With a new credential, you will gain knowledge as well as something else equally as important: the ability to differentiate yourself as an expert.

I get asked all of the time – should I spend money adding more letters after my name? It seems that in the chiropractic profession, paying for additional training and thereby an additional certification comes under some scrutiny. Most of the time the question is “Is it worth it?”

What are Certifications?

I am talking about things like the Diplomate in Pediatrics, the Certified Chiropractic Sports Physician, the Titleist Performance Institute, the Webster Technique, Active Release Technique and several dozen other credentials that result in a few additional letters after the D.C. in your title. Additionally, courses such as taping, movement analysis, dry needling or extremity adjusting certification to name a few. Many new graduates I have spoken with feel like this money might be wasted. After all, many of us graduate with extensive knowledge in areas like sports, pediatrics, extremity treatment and rehab. Why pay thousands of dollars for an additional credential?

Are Certifications Worth It?

There are three types of value to consider when evaluating an additional certification. The first is the knowledge you obtain, the second is value that your new letters bestow upon you, and the third is simply the desire to support an organization that supports our profession. Of course most certifications also result in CEUs obtains.

  1. Knowledge – First and foremost, will you learn information that will improve your body of knowledge and therefore the care of your patients?
  2. Value of the new letters – You may feel extremely competent caring for kids, and your chiropractic college may have provided thorough training, but being able to say that you are a certified pediatric chiropractor when networking with pediatricians carries a lot of weight. It is not that they know the ICPA or the ACA Pediatrics Council and what the training entails, but simply the fact that you cannot market yourself as a board certified pediatric chiropractor without one of those credentials. As another example, you may be able to say you treat athletes, but can you say you are a sports chiropractor without an additional certification?
  3. Supporting organizations – You will have many choices when it comes to certifications in taping, soft tissue applications and rehab, this is your opportunity to make a choice in where your money goes. Are they an organization that is supporting your values and the chiropractic profession?

A Wasted Certification

I recently heard from a new doctor that he thinks some certifications are wasted. In other words, that after completing a certification, many doctors are not ‘using’ their training as much as they thought they would. This is an important consideration! If you are not planning to treat golfers, you may not want to spend the time and money on a certificate from the Titleist Performance Institute (TPI). BUT…. remember also that getting a credential such as TPI does not guarantee an influx of golfers to your practice. You still have to put your marketing and networking hat on and go to work.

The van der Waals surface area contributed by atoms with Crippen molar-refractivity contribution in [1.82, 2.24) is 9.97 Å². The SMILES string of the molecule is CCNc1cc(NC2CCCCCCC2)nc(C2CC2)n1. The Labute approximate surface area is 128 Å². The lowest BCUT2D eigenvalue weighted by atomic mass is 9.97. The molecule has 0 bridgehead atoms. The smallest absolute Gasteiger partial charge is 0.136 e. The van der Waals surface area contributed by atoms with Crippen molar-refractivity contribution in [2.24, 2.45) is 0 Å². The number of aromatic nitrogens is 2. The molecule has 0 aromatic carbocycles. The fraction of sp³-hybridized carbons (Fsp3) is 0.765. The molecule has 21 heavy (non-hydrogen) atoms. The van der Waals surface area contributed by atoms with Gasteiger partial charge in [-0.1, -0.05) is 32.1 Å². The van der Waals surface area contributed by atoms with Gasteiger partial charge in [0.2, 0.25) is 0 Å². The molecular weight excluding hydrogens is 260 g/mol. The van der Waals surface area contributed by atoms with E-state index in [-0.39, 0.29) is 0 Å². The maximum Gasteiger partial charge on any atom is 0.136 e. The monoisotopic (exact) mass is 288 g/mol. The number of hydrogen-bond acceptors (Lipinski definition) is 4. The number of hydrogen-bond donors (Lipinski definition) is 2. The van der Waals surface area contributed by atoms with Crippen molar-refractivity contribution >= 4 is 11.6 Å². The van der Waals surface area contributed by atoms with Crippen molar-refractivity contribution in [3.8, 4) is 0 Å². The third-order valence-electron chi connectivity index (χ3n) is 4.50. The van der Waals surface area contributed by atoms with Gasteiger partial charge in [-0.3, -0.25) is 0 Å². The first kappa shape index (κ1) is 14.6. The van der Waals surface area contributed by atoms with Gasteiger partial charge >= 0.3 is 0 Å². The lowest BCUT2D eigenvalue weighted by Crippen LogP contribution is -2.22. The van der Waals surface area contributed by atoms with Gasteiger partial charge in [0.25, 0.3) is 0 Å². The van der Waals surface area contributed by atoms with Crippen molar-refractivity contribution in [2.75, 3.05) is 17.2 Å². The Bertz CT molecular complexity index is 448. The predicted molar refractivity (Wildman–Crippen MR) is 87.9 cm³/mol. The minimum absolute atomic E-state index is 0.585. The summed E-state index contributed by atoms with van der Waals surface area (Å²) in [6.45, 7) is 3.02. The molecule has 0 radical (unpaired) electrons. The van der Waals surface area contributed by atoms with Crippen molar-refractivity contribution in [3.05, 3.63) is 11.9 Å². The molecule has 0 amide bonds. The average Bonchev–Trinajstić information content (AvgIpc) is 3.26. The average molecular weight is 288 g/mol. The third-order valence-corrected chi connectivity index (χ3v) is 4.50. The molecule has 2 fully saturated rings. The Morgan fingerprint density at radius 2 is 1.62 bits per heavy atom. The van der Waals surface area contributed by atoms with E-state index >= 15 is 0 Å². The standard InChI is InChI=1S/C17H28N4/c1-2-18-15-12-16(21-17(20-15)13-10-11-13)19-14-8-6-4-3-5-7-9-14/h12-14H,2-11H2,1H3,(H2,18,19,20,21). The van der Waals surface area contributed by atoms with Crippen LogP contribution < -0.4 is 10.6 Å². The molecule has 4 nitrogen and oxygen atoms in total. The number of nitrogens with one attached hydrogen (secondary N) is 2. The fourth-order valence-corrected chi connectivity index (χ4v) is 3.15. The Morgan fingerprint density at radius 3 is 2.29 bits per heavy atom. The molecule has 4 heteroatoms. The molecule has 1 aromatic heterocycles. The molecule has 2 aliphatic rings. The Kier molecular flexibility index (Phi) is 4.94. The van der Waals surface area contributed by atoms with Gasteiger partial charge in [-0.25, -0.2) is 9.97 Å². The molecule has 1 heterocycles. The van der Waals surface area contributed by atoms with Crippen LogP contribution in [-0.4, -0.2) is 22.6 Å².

What about Non-Certification Memberships?

One of the questions I am often asked is whether it is worth it to belong to state and national chiropractic associations. Membership can be expensive and the cost of supporting our profession can add up. The answer is YES! I always recommend that we all support the organizations that support us. Choose a national association to support. I belong to the ACA. I also belong to my state association, the Colorado Chiropractic Association (CCA). In addition, you may also be required to maintain membership of associations which provide certifications. For example, the American Chiropractic Board of Sports Physicians (ACBSP) maintains my Certified Chiropractic Sports Physician credential, and therefore, I must belong to this organization. The same is true for the International Chiropractic Pediatric Association (ICPA). You may also choose to belong to specialty councils, as I choose to support the ACA Pediatrics Council. These associations are valuable resources for building professional relationships and overall industry growth. And everything is everything when it comes to nurturing relationships in our profession.

Growing and Giving Back to Chiropractic

If you know me, you know that I am a big believer in leaving our profession better than we found it. It is our obligation to nurture chiropractic and make it better. And with that, to make sure that more people are utilizing chiropractors and referring friends and family to chiropractic. Becoming a specialist may be an important part of our professional growth. Certifications and expertise are the fast track to differentiating your practice from another while at the same time, supporting each other with cross referrals. Putting down advanced training is never going to get you anywhere. Advanced training is just that, advanced. There will always be something to learn, always someone to make you better and always someone who needs your expertise. I believe that those put down advanced certifications may want to review the Dunning-Kreuger effect and check in with what they have left to learn. Personally, I never want to be the smartest person in the room… as soon as that happens I will need to find another room (thanks Dr. Capobianco for that wisdom!)

Much more about certifications and networking are available in my book, THE MANUAL for the Chiropractic Entrepreneur available now on AMAZON!